RICHMOND, Va - The protests took different forms at different schools, but students across Central Virginia left their school buildings on a cold Wednesday morning to join a nationwide, student-lead call to end gun violence one month after the shooting at Marjory Stoneman Douglas High School in Parkland, Florida.
At Richmond Community High School, students and school staff stood on the front steps, listening to biographies and pausing for a moment of silence for each of the 17 people killed in Parkland, Florida. Similar scenes of reverent silence played out around Central Virginia.
Students at Open High School lined Belvidere Street near the Virginia War Memorial holding signs with the victims names on them and messages like “End Gun Violence Now.”
"I'm really proud of them,” said Diana Weinstein, a parent at Thomas Jefferson High School where hundreds of students packed the bleachers by the football field for a student-run assembly.
Weinstein added that unfortunately, many students in Richmond did not need to see the events in Florida to understand the human toll of gun violence.
"There's tension. There's guns all around us. There's violence. Many of these students live with violence and uncertainty in their lives. And it's a disappointment that our leaders at the state level and the federal level haven't done anything about it,” Weinstein said.
Hundreds of students at Douglas Freeman High School in Henrico gathered on the school’s athletic fields. Student organizer Maxwell Nardi, a senior at Freeman, responded to criticisms of the walk outs that students calling for change do not know exactly what they want changed.
"We're looking for improved school safety, we're looking gun reforms, we're looking for mental health reforms. We recognize that issue is across the spectrum of issues, which is why we're respecting every issue,” said Nardi. "We've all been through active shooter drills. We all have the pain and the understanding of the victims in Parkland and the victims across the country, and we're sick of it.”
At Appomattox Regional Governor’s School in Petersburg, more than 300 students at the school walked out on a cold March morning to honor the Parkland shooting victims.
Freshman Grace Phipps, who helped organize the events there, said she does not a grudge against the students who disagree with her stance and decided to stay inside. However, she said the Florida shooting is the latest example of a weakness in American gun laws.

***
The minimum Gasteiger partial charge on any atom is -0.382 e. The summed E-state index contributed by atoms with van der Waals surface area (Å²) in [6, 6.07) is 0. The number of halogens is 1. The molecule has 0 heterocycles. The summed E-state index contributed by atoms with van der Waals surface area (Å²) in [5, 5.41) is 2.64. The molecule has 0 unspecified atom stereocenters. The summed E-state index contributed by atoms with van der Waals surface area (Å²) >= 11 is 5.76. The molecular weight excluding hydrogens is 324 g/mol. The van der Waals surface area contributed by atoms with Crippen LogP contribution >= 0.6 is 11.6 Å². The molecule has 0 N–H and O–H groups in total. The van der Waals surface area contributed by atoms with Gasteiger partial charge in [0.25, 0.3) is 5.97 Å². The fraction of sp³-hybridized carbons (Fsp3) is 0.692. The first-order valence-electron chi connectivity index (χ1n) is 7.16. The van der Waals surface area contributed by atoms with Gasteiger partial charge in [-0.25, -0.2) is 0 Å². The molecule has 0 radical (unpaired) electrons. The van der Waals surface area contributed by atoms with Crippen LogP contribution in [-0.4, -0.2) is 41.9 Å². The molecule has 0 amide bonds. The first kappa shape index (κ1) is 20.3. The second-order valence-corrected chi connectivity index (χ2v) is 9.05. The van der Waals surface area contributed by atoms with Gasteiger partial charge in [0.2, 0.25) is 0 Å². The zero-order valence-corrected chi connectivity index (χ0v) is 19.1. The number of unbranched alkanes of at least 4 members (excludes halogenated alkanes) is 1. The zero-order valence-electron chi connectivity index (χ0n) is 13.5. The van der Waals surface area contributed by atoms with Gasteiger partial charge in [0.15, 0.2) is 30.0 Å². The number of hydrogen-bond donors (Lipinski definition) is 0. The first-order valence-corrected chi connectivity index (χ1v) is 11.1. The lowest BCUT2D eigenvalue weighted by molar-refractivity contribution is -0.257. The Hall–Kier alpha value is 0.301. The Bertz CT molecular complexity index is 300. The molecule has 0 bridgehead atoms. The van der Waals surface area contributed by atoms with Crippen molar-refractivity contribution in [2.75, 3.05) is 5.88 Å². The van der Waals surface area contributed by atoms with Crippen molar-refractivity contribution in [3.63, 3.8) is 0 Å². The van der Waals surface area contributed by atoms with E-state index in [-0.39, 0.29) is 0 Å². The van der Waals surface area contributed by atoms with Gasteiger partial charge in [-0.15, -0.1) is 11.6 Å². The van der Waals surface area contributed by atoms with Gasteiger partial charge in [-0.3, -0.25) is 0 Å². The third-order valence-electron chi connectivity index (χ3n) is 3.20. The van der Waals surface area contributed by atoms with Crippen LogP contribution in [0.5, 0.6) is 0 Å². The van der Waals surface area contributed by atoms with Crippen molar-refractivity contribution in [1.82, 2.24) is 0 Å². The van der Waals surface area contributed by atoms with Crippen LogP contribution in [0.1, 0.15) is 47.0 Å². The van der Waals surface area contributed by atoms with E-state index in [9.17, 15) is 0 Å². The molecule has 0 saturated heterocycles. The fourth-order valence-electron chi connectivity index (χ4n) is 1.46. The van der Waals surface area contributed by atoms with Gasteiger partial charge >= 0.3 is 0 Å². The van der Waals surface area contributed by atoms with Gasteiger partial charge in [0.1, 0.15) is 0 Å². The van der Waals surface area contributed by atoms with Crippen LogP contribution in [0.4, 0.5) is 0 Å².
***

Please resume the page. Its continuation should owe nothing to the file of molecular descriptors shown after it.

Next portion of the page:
"The shooter was 18. He couldn't go and get a drink at a bar, but he could go order a semi-automatic rifle. I feel like there are some issues about that,” Phipps said.
Officials with Hanover County Schools had said prior to Wednesday that students would not be permitted to leave their school building because of safety concerns and SOL test happening in high schools. Still, a group of 20-30 Atlee High School students were eventually led by school administrators to stand by the flag pole in front of the school.
Dana Heiter helped organize the Atlee walk out through social media. Her group posted tips for walking out, advice on what to do once outside, and urged students in classes where SOL testing was happening to stay put.
Heiter said she was surprised how quickly counter groups sprung up on social media, attacking their efforts and leaving hateful posts about students who planned to walk out.
“If you feel like people standing up for what they believe in is coming after you, then you need to stand up for what you believe in too, but don’t go after them because too wrongs don’t make a right,” Heiter said. “It’s not going to change anything to just butt heads and never get anything done.”
Most students who walked out Wednesday morning said elected leaders should heed their message, regardless of their political party.
"Personally, I just turned 18, and I registered to vote the day I turned 18. We know that our voices have power, and that our votes count.” Hester said.
After Wednesday's successful event, students said they are turning their attention to the next walkout planned for April 20, in memory of the Columbine school shooting.